With the theme of social transformation, the issue coincides with the political season, which many are saying is the most important presidential election of our lifetime.
Because the primary season leading up to the presidential election is upon us, I wanted an issue on political activism. But Bishop Jackson exceeded expectations. He invited other outstanding authors such as Chuck Colson, David Barton and Tony Perkins to write, and the end result is something much more powerful—an issue on social transformation, which involves being involved politically. Read it and be transformed, so you can in turn transform society.
Now is the ideal time to subscribe to Ministry Today. We're currently offering a special promotion that includes a free ESV (English Standard Version) Thinline Bible with a paid subscription. Click here to subscribe to Ministry Today.
In February, we will focus our Ministry Today website and e-newsletter on the life and work of Jamie Buckingham. He was not only one of the most influential leaders in the charismatic renewal for many years, but was the editor of Ministry Today at his untimely death in February 1992—nearly 20 years ago.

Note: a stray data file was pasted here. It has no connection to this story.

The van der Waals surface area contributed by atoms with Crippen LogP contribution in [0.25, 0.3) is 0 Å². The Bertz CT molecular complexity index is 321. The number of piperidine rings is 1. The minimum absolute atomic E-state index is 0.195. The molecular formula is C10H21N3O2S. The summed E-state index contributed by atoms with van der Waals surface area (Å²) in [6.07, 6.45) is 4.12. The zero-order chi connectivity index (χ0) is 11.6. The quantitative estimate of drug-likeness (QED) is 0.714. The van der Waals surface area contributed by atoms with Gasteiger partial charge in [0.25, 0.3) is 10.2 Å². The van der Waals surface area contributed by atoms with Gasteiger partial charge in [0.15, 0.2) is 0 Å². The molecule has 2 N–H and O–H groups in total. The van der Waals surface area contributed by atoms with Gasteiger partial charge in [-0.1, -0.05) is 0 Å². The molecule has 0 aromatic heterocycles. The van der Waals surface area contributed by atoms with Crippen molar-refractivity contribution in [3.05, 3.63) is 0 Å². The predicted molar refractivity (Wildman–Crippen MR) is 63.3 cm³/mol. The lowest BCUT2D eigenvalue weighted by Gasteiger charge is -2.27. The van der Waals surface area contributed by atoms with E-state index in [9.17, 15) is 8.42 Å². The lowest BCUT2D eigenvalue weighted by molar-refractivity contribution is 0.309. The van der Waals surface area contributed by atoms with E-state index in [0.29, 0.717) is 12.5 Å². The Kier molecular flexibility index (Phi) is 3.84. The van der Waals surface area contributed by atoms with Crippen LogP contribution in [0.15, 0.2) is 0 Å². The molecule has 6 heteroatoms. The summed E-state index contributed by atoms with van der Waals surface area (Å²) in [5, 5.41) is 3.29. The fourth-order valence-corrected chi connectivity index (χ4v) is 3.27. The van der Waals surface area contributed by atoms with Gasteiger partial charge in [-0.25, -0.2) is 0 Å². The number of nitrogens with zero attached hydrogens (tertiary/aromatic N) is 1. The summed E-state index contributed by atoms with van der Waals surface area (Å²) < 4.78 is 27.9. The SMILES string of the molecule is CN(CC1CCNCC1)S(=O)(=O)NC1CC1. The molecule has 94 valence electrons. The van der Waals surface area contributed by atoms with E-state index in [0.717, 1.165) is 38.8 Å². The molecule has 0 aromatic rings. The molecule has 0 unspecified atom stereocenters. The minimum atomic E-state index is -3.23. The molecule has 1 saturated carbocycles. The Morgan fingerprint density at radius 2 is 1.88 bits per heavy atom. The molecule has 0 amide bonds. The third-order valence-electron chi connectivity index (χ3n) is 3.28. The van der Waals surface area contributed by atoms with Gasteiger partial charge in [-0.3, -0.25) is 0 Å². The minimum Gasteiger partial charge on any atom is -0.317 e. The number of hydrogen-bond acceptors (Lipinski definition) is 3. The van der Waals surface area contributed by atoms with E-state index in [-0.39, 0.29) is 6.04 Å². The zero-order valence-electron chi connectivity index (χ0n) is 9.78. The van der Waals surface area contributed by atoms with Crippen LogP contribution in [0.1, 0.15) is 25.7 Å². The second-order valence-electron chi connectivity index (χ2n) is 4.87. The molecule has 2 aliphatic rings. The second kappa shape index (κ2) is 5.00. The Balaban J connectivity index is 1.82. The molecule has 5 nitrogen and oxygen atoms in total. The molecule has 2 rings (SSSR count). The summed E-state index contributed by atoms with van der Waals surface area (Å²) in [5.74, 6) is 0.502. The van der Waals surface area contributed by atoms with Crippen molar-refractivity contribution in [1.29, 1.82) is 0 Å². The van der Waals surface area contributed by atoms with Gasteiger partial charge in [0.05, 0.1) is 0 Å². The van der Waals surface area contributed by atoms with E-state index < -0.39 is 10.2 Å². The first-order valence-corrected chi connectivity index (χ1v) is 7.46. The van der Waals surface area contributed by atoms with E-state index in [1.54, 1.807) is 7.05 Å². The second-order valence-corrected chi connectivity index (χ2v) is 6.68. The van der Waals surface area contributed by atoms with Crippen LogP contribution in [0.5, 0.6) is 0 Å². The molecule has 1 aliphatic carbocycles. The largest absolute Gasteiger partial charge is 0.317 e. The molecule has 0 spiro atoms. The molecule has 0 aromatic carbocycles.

Jamie, who died at age 59, was senior pastor of the 2,000-member Tabernacle Church in Melbourne, Fla., a nondenominational church he founded in 1967. He wrote dozens of books, among them the biographies of charismatic leaders Kathryn Kuhlman (Daughter of Destiny), Nicky Cruz (Run Baby Run) and Pat Robertson (Shout It From the Housetops).
If you received an iPad for Christmas, we've got an extra gift for you: Subscribe to Charisma Digital then download our free Charisma Media app. With your subscription, you'll receive a log in to view back issues as well as our most current issue of Charisma Digital.
After nearly two years of research, development and approval processes with Apple, Charisma magazine finally arrived on the iPad last month. Our vision for reaching the nations for Christ through advanced technology now continues on yet another platform.
For 24 issues, it's now only $19.95. Along with your paid Charisma digital magazine subscription, you will receive a free digital subscription for a limited time to Ministry Today magazine.
Charisma's digital magazine experience ranks among the top secular and Christian magazines. Each issue is loaded with exclusive digital-only features, videos, podcasts and photo galleries in addition to our print magazine articles.
How to get Charisma on your iPad:
2. Open the iPad Newsstand store.
3. Search for "Charisma" or "Charisma Media."